"It took a week, and they were taking his legs", said Dawn Manteufel.
"It hit him with a vengeance. Looked like somebody beat him up with a baseball bat", said his wife, Dawn Manteufel.
48-year-old Manteufel began to go into septic shock as the mysterious symptoms continued to worsen.
Doctors say Greg Manteufel's case is simply a fluke. They diagnosed him with a rare blood infection called Capnocytophaga canimorsus. His blood pressure dropped and the circulation in his limbs declined. It was either that, or the bacteria would spread and eventually kill him. He recently had surgery to remove dead tissue and muscle from his leg amputations.
Additional surgeries were done to remove his hands.
Then, three weeks after he was first admitted, both of Greg's hands up to his mid palms were amputated.More news: Uber to stop developing self-driving trucks
Manteufel's condition has stabilized, but he has more surgeries ahead of him.
The Manteufel family has created a GoFundMe page to raise money for prosthetic limbs for Greg.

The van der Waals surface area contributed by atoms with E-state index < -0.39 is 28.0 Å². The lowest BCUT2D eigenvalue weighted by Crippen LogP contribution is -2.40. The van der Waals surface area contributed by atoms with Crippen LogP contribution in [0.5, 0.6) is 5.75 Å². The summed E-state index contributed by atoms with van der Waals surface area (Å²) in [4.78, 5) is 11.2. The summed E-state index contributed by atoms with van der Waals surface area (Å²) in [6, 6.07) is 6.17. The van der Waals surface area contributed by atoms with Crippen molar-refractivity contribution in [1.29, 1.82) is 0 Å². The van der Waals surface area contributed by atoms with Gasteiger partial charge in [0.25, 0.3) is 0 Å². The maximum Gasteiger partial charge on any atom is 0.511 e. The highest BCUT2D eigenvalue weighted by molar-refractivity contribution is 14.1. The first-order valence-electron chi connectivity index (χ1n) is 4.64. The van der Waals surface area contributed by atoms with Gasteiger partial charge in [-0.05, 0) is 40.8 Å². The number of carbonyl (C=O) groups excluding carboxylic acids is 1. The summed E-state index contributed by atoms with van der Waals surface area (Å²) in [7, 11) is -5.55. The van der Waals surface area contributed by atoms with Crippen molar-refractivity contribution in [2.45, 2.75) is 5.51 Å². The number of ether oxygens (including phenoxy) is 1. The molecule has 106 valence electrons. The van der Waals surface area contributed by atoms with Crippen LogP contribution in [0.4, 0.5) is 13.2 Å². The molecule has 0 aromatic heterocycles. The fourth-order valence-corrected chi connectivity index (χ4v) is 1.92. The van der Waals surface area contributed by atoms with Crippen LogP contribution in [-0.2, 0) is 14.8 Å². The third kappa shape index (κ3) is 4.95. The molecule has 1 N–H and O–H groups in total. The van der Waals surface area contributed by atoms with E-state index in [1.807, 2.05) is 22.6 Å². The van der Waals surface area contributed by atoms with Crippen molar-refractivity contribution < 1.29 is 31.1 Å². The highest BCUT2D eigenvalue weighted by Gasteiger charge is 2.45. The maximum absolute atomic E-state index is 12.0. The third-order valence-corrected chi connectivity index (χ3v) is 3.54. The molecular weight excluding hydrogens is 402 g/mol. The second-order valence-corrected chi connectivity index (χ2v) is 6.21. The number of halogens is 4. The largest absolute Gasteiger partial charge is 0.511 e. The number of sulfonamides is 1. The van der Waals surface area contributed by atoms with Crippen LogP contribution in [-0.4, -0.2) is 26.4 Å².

Within a week at the hospital, the 48-year-old who paints houses for a living and loves to ride his Harley-Davidson motorcycle lost his legs. He never had any serious medical problems before. Thankfully, it's also very rare, affecting only 0.67 people per million in a nationwide survey in the Netherlands, so dog owners shouldn't worry too much about their beloved pet landing them in a medical catastrophe.
The infection has been devastating for Manteufel and his family.
"He is so thankful to be alive today and is taking one day at a time", it reads.
Greg Manteufel of Wisconsin, had to be rushed to the hospital as a result of an infection caused by coming into physical contact with saliva from a dog. The animals are immune to it.More news: Huawei overtakes Apple to become the world’s second-largest smartphone maker
A Wisconsin man had to have all his limbs amputated after he contracted a severe infection, likely from a dog lick.
Capnocytophaga Canimorsus, a bacterial pathogen, is typically found in the saliva of cats and dogs.
One 2014 study from Japan found the bacteria to be present in 69 percent of dogs and 54 percent of cats. People over age 40 are more at-risk. While the infection had been seen before in people who'd been bitten by dogs, the doctors noted it was highly unusual that this woman apparently contracted it from her dog who had licked her.
Symptoms typically occur within 3 to 5 days.More news: Undeterred by skepticals, Thomas takes Tour title